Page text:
Updated on 11 July 2014
Australia has a proven record of progress in this difficult area of research
Singapore: The Australian Minister for Education, Mr Christopher Pyne, and Minister for Health, Mr Peter Dutton have announced the government's approval to invest $32.8 million (A$35 million) to advance research in the critical area of diabetes.
The government will be funding a special research initiative in the country for Type 1 Juvenile Diabetes that will be administered by the Australian Research Council (ARC). The initiative that is being led by the Juvenile Diabetes Research Foundation (JDRF) has received approval of funding and the first payments are said to be following soon.
Speaking on the sidelines of an event, Mr Christopher Pyne said, "This announcement marks the delivery of another Coalition election commitment in a critical research area. This funding will allow the development of a national collaborative research network and research program that will work towards finding a cure for type 1 juvenile diabetes."
As per a report, Type 1 diabetes is a life-long auto-immune disease that usually occurs in childhood but can be diagnosed at any age. It is one of the most common chronic diseases in children and most newly diagnosed cases are in people less than 15 years old.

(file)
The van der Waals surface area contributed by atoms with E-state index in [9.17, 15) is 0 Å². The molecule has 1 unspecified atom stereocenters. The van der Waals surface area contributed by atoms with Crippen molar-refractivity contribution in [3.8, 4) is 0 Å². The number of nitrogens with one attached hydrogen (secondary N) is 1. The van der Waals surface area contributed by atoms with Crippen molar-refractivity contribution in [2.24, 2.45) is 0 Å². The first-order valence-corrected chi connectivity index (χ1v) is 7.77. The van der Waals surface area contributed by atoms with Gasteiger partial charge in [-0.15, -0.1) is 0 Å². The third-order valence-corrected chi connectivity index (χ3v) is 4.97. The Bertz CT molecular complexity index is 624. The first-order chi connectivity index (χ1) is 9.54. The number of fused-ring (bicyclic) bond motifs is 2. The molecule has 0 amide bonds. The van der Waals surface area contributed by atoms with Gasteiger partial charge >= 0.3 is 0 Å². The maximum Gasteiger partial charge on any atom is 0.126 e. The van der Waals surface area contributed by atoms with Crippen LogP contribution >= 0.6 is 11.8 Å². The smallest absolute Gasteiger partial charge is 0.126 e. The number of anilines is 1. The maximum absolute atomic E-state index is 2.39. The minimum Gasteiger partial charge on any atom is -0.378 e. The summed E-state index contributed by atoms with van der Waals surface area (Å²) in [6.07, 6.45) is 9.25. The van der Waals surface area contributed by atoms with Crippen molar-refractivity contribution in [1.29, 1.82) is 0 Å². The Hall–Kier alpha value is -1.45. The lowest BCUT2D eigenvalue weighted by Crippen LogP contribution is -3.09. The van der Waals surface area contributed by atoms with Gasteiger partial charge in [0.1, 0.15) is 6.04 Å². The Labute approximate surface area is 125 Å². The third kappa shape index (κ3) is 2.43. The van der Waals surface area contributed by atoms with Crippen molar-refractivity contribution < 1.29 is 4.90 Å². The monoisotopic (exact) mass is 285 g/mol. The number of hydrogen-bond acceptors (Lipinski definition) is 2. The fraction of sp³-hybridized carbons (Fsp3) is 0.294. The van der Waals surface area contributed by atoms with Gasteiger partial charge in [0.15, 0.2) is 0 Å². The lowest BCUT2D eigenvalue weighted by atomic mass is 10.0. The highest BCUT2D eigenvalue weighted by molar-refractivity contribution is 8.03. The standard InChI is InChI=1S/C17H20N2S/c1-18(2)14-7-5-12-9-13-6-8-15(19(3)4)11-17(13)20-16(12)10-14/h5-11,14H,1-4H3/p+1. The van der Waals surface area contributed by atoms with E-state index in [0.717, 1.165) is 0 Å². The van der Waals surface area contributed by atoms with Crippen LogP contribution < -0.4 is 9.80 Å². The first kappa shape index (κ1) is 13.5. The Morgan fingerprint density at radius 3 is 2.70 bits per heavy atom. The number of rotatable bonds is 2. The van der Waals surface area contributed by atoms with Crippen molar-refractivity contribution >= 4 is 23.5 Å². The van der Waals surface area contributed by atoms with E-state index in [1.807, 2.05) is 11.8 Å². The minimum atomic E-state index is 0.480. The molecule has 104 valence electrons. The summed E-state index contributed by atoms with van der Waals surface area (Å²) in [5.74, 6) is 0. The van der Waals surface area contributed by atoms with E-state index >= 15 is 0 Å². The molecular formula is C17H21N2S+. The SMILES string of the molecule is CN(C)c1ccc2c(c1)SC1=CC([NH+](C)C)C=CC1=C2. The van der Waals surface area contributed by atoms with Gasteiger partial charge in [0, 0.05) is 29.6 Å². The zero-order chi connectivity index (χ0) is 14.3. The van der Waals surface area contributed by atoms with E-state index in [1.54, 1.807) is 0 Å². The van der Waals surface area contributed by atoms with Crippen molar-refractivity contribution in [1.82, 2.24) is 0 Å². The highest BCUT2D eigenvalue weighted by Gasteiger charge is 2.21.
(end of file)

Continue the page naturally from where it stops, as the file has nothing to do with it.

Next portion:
The government has pointed out in its announcement that it was very crucial that Australia was at the forefront of research in this area. "Type 1 diabetes affects 122,000 Australians, with around 20,000 of those children. More than 800,000 Australians suffer from both forms of diabetes; excluding the costs of complications, diabetes costs the Australian health system around A$1.6 billion annually," Mr Peter Dutton said.
"Australia has a proven record of progress in this difficult area of research. This initiative will build Australia's capacity in type 1 juvenile diabetes research and position our researchers for national and international collaboration, delivery, adoption and investment," Mr Pyne added.